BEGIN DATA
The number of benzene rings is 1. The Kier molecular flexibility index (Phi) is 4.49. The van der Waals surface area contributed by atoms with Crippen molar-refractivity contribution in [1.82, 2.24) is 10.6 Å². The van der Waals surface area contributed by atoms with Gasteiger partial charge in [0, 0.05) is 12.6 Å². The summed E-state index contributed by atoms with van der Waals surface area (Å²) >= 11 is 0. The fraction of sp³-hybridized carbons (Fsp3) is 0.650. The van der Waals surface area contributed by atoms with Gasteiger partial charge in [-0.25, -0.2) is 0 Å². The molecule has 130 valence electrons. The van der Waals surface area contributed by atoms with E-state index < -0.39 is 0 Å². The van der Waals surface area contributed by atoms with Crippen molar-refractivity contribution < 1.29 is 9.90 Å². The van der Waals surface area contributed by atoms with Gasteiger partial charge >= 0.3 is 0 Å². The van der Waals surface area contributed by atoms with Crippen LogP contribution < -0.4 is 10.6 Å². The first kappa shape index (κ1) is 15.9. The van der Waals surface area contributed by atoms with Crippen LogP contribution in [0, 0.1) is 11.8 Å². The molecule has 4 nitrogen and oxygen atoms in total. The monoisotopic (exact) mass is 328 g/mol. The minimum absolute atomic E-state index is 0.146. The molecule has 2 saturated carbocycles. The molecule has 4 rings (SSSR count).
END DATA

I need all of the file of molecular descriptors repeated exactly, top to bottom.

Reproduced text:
The number of benzene rings is 1. The Kier molecular flexibility index (Phi) is 4.49. The van der Waals surface area contributed by atoms with Crippen molar-refractivity contribution in [1.82, 2.24) is 10.6 Å². The van der Waals surface area contributed by atoms with Gasteiger partial charge in [0, 0.05) is 12.6 Å². The summed E-state index contributed by atoms with van der Waals surface area (Å²) >= 11 is 0. The fraction of sp³-hybridized carbons (Fsp3) is 0.650. The van der Waals surface area contributed by atoms with Gasteiger partial charge in [-0.25, -0.2) is 0 Å². The molecule has 130 valence electrons. The van der Waals surface area contributed by atoms with E-state index < -0.39 is 0 Å². The van der Waals surface area contributed by atoms with Crippen molar-refractivity contribution < 1.29 is 9.90 Å². The van der Waals surface area contributed by atoms with Gasteiger partial charge >= 0.3 is 0 Å². The van der Waals surface area contributed by atoms with Crippen LogP contribution < -0.4 is 10.6 Å². The first kappa shape index (κ1) is 15.9. The van der Waals surface area contributed by atoms with Crippen LogP contribution in [0, 0.1) is 11.8 Å². The molecule has 4 nitrogen and oxygen atoms in total. The monoisotopic (exact) mass is 328 g/mol. The minimum absolute atomic E-state index is 0.146. The molecule has 2 saturated carbocycles. The molecule has 4 rings (SSSR count).